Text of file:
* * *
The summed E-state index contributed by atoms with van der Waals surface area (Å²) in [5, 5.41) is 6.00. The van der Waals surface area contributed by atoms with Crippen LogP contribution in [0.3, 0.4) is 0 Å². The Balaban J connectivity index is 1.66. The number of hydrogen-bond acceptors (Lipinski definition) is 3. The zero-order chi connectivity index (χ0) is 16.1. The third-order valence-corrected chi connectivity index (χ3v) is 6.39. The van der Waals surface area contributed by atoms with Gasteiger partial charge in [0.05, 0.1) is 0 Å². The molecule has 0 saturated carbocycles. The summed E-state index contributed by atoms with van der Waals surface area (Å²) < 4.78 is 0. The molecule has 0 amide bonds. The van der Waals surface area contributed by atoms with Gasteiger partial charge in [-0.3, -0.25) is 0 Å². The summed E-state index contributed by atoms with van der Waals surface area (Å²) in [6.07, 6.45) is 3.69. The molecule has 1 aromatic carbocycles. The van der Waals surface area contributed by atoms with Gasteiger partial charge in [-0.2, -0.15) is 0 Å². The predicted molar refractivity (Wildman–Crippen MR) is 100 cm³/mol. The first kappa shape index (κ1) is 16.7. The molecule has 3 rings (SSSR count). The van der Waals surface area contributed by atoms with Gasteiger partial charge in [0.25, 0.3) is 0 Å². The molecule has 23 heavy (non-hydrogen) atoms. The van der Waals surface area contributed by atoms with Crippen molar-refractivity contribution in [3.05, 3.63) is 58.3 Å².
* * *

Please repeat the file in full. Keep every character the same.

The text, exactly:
The summed E-state index contributed by atoms with van der Waals surface area (Å²) in [5, 5.41) is 6.00. The van der Waals surface area contributed by atoms with Crippen LogP contribution in [0.3, 0.4) is 0 Å². The Balaban J connectivity index is 1.66. The number of hydrogen-bond acceptors (Lipinski definition) is 3. The zero-order chi connectivity index (χ0) is 16.1. The third-order valence-corrected chi connectivity index (χ3v) is 6.39. The van der Waals surface area contributed by atoms with Gasteiger partial charge in [0.05, 0.1) is 0 Å². The molecule has 0 saturated carbocycles. The summed E-state index contributed by atoms with van der Waals surface area (Å²) < 4.78 is 0. The molecule has 0 amide bonds. The van der Waals surface area contributed by atoms with Gasteiger partial charge in [-0.3, -0.25) is 0 Å². The summed E-state index contributed by atoms with van der Waals surface area (Å²) in [6.07, 6.45) is 3.69. The molecule has 1 aromatic carbocycles. The van der Waals surface area contributed by atoms with Gasteiger partial charge in [-0.2, -0.15) is 0 Å². The predicted molar refractivity (Wildman–Crippen MR) is 100 cm³/mol. The first kappa shape index (κ1) is 16.7. The molecule has 3 rings (SSSR count). The van der Waals surface area contributed by atoms with Gasteiger partial charge in [0.25, 0.3) is 0 Å². The molecule has 23 heavy (non-hydrogen) atoms. The van der Waals surface area contributed by atoms with Crippen molar-refractivity contribution in [3.05, 3.63) is 58.3 Å².